The Tipping Point by Malcolm Gladwell
rating: 4 of 5 stars
So back in March of 2007 when I started this book, I thought it was ok - just another good, popular business book that I should probably read. The introduction was kind of dry and hard to get into when I was trying to read it on zero hours of sleep in the Charles De Gaulle Parisian airport. So I put it down for a bit...quite a long bit, as approximately two years when by before I picked it back up again.
And thank goodness I did. Once I made it past the introduction, I started to get into the meat, the heart of the book, which is a fascinating study of how social epidemics, whether it's a trendy new shoe or teenage smoking, get started and succeed. It's a study that looks at the actions of people and tries to make sense of why do some people act the way that they do? What makes a trend take off among people?
From a business/marketing standpoint, this is a great study. It provides a minefield of data and people to look for - the Salesmen, Connectors, and Mavens (the Law of the Few), as well as the encouragement to think outside of the box to figure out how to make a message "sticky" (The Stickiness Factor). It also makes the marketer think about how does your environment, your surroundings (the fascinating Broken Window theory, or also The Power of Context) affect your message? The thoughtful Afterword that comes at the end of the book also presents the challenges and questions of how does one overcome the Rise of Immunity to a message (my answer is engagement in social media marketing) and the importance of Finding the Mavens as your best ally in spreading the word about your product.
From a human, sociological, and in my case a Christian world-view, the book offers a dramatic look at how people are inherently and subconsciously influenced by the power of community. Especially in America, people like to flaunt their individualism as part of their identity. They are an individual so they make their own decisions and whatever else someone thinks does not matter or affect their actions and decisions. Gladwell's book gives countless examples of how little factors make a HUGE difference and how people, especially children and teens, are influenced by what their community around them tells them. The subversive thing about it, is that often these cues are subconscious, and a person responds out of those subconscious cues more than they would ever admit personally. It also is fascinating that children and teens are more influenced by their peers and the subconscious "permission" that these peers give them to try or do all sorts of things - which sometimes results in unspeakable destructive acts.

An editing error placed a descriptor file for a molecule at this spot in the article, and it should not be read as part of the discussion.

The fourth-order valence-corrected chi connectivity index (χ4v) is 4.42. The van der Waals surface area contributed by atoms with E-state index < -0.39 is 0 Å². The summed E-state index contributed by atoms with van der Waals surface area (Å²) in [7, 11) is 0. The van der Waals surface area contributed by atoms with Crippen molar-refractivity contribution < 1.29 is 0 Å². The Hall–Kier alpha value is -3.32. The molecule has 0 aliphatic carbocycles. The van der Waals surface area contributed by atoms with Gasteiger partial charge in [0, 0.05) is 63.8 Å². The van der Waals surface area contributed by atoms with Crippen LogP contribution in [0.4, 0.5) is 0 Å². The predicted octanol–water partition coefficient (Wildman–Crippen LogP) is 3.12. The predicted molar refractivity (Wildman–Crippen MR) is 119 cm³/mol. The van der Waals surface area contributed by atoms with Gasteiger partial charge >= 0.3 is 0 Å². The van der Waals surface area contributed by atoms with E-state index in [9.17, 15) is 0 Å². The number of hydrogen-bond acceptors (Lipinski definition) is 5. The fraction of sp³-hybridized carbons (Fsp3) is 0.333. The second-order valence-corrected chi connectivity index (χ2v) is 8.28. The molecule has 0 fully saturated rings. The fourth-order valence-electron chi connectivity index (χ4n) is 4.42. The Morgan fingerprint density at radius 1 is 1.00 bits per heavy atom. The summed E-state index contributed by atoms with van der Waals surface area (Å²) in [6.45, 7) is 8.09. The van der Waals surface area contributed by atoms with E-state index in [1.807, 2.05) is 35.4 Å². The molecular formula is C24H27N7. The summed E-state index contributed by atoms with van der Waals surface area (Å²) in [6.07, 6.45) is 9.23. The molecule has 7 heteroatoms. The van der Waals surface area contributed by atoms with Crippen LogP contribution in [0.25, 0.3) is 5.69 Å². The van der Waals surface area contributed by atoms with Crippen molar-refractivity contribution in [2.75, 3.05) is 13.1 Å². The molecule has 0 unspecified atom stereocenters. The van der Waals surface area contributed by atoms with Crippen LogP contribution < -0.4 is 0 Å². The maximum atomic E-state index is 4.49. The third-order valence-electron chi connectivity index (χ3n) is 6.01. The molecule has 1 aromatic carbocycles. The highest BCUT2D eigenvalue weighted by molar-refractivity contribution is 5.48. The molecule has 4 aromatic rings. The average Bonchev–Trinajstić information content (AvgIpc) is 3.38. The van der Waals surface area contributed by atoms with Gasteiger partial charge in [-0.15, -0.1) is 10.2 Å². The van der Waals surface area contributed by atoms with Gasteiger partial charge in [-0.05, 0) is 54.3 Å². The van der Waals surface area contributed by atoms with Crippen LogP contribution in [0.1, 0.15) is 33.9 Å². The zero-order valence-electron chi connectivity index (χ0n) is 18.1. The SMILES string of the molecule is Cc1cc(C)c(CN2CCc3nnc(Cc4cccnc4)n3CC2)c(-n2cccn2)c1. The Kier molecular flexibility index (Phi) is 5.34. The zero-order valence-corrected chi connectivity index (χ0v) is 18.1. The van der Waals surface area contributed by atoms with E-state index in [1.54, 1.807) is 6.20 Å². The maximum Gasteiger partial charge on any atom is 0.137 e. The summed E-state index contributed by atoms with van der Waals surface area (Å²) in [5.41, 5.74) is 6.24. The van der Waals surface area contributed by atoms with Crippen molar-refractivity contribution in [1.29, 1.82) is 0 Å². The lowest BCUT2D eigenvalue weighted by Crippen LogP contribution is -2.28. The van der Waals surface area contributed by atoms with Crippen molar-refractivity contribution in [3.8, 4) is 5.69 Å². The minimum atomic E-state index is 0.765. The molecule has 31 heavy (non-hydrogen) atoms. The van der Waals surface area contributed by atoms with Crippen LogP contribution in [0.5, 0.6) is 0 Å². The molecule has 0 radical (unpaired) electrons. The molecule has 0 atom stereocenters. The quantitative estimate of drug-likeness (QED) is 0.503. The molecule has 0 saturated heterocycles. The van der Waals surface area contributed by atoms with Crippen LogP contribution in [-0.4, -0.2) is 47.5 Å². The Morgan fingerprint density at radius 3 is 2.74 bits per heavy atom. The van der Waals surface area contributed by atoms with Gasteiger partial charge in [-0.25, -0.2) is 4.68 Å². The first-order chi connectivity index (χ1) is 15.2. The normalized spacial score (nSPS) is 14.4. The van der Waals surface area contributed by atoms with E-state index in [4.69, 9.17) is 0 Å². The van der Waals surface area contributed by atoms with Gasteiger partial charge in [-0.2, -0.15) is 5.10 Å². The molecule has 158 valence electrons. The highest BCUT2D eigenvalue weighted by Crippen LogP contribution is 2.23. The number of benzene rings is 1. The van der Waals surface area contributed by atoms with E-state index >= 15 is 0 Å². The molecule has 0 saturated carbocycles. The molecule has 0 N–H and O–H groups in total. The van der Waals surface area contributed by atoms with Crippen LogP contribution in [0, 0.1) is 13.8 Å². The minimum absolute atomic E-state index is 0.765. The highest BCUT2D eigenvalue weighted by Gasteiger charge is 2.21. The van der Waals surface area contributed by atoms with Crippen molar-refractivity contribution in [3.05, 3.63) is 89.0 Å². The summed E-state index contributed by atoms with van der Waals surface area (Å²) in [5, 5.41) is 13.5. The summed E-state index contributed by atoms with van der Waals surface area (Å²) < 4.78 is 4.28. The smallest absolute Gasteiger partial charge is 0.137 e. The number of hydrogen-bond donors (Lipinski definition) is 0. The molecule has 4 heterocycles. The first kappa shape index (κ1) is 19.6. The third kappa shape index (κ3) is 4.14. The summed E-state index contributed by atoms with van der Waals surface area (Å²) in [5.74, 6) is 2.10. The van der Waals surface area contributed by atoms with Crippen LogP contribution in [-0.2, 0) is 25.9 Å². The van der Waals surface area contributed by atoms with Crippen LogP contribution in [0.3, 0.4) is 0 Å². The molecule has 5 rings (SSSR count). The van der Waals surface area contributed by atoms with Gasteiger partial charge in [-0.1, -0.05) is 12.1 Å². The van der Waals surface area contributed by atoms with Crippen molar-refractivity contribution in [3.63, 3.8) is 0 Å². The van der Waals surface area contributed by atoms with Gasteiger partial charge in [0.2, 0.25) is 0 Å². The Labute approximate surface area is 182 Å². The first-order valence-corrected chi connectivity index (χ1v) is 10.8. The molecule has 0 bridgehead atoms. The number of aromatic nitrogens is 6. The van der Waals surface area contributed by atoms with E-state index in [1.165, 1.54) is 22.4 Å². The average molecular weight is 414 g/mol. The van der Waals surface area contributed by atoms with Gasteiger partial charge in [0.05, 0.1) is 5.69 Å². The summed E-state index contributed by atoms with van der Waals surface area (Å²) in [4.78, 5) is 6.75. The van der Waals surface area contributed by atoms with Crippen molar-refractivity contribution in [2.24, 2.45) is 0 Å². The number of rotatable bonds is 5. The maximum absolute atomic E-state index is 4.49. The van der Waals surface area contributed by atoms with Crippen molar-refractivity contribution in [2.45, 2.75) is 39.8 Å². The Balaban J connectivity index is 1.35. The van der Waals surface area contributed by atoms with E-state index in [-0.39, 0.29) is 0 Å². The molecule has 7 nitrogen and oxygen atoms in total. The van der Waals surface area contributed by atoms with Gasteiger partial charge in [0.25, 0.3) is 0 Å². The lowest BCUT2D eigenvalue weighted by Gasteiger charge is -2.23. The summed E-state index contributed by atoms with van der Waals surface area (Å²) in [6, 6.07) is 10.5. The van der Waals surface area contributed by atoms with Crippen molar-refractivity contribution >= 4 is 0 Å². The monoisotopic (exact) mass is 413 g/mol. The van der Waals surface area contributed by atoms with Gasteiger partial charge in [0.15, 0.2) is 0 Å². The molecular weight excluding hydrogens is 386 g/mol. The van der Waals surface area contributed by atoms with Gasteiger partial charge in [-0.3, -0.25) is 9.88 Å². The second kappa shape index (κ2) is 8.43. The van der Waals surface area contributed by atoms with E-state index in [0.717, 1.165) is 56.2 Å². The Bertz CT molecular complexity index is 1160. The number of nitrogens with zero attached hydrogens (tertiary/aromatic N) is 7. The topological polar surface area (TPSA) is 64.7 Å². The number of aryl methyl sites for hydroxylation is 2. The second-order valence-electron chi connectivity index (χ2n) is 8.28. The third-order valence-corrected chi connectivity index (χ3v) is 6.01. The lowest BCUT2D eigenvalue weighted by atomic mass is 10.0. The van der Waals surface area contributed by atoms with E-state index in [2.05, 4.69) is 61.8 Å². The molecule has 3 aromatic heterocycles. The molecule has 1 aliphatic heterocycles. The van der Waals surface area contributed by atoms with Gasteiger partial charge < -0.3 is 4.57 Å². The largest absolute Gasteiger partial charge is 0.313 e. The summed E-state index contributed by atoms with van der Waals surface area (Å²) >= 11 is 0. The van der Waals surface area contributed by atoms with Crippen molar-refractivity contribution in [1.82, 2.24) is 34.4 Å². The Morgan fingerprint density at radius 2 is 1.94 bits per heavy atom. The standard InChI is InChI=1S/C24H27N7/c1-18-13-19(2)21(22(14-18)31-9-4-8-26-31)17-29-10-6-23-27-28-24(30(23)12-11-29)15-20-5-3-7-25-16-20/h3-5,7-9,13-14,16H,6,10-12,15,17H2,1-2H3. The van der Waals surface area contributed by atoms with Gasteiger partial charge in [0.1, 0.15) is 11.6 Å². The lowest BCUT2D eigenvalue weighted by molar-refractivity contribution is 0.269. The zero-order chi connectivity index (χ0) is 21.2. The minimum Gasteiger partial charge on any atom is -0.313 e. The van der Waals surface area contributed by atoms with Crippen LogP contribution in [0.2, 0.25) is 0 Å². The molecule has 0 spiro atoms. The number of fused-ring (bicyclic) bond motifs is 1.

All in all, there is a lot to be learned from this book. I have read several reviews on here that seek to debunk all the theories or rail against it for lack of empirical data, but I can't agree with those arguments. It's not a life-changing book and I don't think that it should be read in that way. I believe that it should be read as a guide to think about human behavior and decisions in a way that we've never considered before. It is a great study of human behavior and how the little things really do make more of a difference than anyone has ever been aware of before. I liked this book enough that I'm going to put Gladwell's book, "Blink", on my "to-read" list, in the hopes that it is a continuation of this kind of interesting study on human behavior.
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